Plucking and strumming a multitude of unplugged strings, and singing his songs of everyday living and the new dustbowl experience, it’s safe to assume that Morrison’s primary influences aren’t the landfill singer-songwriters currently clogging up daytime radio with their cloying odes to perfect love and tearful loss. His bio makes claim to a musical education steered by Doc Watson, Norman Blake and Rory Block. Add to those names others like Guy Clark (his early songs in particular) and the delta musings of Kelly Joe Phelps, and the consequences are old school country, folk and blues, though sung with the voice of the rural white working classes, rather than cotton fields and urban decay. Not the easy references one would expect from a young singer-songwriter, just turned 24 years old. Old-Timey & New-Fangled sounds like it was recorded before a small but fervent crowd, though it may just be the reaction of his excellent Family Band acknowledging the end of songs with natural enthusiasm. They’re a talented bunch, and none more so than Morrison, whose vocal dexterity and songwriting prowess matches his musicianship. The material, original as far as I’m aware, is brilliantly evocative of times past and lives up perfectly to the album’s title. I hope there’s UK dates somewhere on the horizon. www.myspace.com/cahalen
Most of us players should be humbled by Cahalen Morrison, the 24 year-old Seattle-based guitarist, singer, blues and old-timey interpreter, and multi-instrumentalist (six-string fingerstyle, claw-hammer banjo, mandolin, and lap slide guitar for starters). If not humbled, we are curious; how did the former New Mexico resident attain this kind of musical maturity at twenty-four? His biography explains somewhat: Amongst red rocks, dry soil, and clear sky, Cahalen Morrison was reared on Hot Rize, Doc Watson, Norman Blake and Rory Block while running around in a diaper, trying (at times unsuccessfully) not to fall into patches of prickly pear. Now, he’s got the ears for roots music. Hopping effortlessly from fingerpicking to mandolin, clawhammer banjo to lap slide guitar, Cahalen’s writing encompasses everything from punchy political commentaries, to soul warming serenades, branching out into instrumental rags and fiddle tunes, yet still retaining his subtle musical signature.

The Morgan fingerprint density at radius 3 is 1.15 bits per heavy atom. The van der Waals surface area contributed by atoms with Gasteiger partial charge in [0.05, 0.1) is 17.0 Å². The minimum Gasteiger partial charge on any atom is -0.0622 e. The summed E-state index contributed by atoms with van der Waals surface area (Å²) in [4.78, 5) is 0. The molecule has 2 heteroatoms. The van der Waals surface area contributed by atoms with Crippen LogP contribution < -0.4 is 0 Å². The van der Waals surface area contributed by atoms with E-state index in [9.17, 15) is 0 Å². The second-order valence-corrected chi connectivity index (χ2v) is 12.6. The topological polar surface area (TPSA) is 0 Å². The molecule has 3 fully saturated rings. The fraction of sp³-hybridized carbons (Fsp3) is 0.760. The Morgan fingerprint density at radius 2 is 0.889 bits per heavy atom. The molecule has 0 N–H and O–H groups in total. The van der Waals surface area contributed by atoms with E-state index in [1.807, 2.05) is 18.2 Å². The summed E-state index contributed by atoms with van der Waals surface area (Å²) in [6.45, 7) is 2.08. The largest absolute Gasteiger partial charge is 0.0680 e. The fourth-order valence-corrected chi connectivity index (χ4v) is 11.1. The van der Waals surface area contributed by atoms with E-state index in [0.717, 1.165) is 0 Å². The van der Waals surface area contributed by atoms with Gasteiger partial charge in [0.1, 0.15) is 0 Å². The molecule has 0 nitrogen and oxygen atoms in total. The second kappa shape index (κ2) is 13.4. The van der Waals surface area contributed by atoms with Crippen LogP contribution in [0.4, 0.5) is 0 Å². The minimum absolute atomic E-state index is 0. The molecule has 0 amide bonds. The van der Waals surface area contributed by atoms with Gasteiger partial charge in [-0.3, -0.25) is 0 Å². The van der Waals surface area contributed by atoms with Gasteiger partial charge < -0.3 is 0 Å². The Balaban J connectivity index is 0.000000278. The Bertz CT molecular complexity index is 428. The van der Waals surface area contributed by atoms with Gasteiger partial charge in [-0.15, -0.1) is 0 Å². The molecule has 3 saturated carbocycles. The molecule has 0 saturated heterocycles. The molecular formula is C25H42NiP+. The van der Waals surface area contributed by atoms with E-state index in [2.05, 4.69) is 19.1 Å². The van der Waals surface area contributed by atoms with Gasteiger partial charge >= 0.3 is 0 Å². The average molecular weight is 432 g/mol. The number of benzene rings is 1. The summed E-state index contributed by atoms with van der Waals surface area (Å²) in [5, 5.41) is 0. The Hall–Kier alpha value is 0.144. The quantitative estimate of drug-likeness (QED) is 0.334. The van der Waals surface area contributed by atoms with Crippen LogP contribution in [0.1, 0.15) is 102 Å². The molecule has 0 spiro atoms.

Though only 24, he is quite well traveled, having toured nonstop for 2 years after his debut 2008 release, Subcontinent. In November of 2009, Cahalen released his second record, a live 16-track album entitled Old-Timey & New-Fangled featuring his father Dave Morrison on guitar and fiddle, Santa Fe fiddler Andy Cameron, and Jenny Fisher on harmony vocals. OT&NF was recorded live on August 14th, at the historic Western Jubilee Warehouse Theater in downtown Colorado Springs. I hear a bit of early Jonathan Edwards in the Morrison’s vocals. He sings confidently, with a warm and deliberate inflection that brings authenticity to his original traditional and old-timey styled ballads. The voice of Jenny Fisher doing harmonies is superb; never taking front stage, but adding beauty to the lyrics and filling the spaces with her soft, textured vocals. The acoustic instruments seem to be amplified at least partly by microphones, giving this live album truly superb traditional vibes. No twang here. The backup musicians do a stellar job of supporting the songs, complimenting the vocals melodies, and leaving them out front so we immerse ourselves in the Morrison’s songwriting and delivery. There are few albums on the blog that I recommend more highly than Morrison’s Old-Timey and New Fangled. Buy your copy now.